A Lost Decade

With the unemployment rate at a 26-year high, the private sector has now lost jobs over the past decade. This represents the worst private sector job creation since the Great Depression. Since August 1999, 223,000 jobs have been lost. The population of the United States has grown by 33.5 million people. Naturally, these tremendous job losses are hindering consumer spending and slowing down any economic recovery.

In July, 372 metro areas reported higher unemployment and 19 metro areas now have unemployment rates over 15%. Of these 19 areas, eight are in California and five are in Michigan. Detroit’s unemployment rate is a whopping 17.7%.

Shockingly, more than 35 million Americans or one in nine people, received food stamps in June, which is up 22% from a year ago and a new overall record. June was the seventh straight month in which food stamp rolls set a new record. The average food stamp benefit was $133.12 per person.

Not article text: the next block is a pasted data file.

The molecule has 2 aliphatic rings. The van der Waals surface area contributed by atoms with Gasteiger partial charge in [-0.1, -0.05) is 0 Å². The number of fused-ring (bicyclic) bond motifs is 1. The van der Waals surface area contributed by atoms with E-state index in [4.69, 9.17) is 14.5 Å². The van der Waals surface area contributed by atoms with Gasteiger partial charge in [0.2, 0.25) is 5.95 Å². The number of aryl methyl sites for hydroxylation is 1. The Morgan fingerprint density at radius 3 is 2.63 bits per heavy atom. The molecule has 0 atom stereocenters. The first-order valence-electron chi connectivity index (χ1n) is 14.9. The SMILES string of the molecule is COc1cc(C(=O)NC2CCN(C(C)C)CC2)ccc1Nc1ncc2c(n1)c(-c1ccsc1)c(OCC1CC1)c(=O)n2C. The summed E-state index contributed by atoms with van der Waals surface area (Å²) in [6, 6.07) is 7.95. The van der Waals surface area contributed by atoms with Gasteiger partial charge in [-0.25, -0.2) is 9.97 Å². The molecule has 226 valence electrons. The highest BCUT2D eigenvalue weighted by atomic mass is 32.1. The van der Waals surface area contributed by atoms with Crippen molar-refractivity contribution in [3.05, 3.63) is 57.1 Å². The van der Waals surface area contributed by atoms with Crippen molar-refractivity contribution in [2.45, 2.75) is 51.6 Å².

Most states now face declining tax revenue and are shutting down offices to save money. State offices are closed on Friday in California, Maine, Maryland and Michigan. On Friday’s, Californians can’t renew their driver licenses. In Wisconsin, you can no longer order copies of your birth certificates.

For political and practical reasons, states have been reluctant to lay off workers. Instead, furloughs have become the hot trend in budget management, in part because the savings are “easy math” to state officials.

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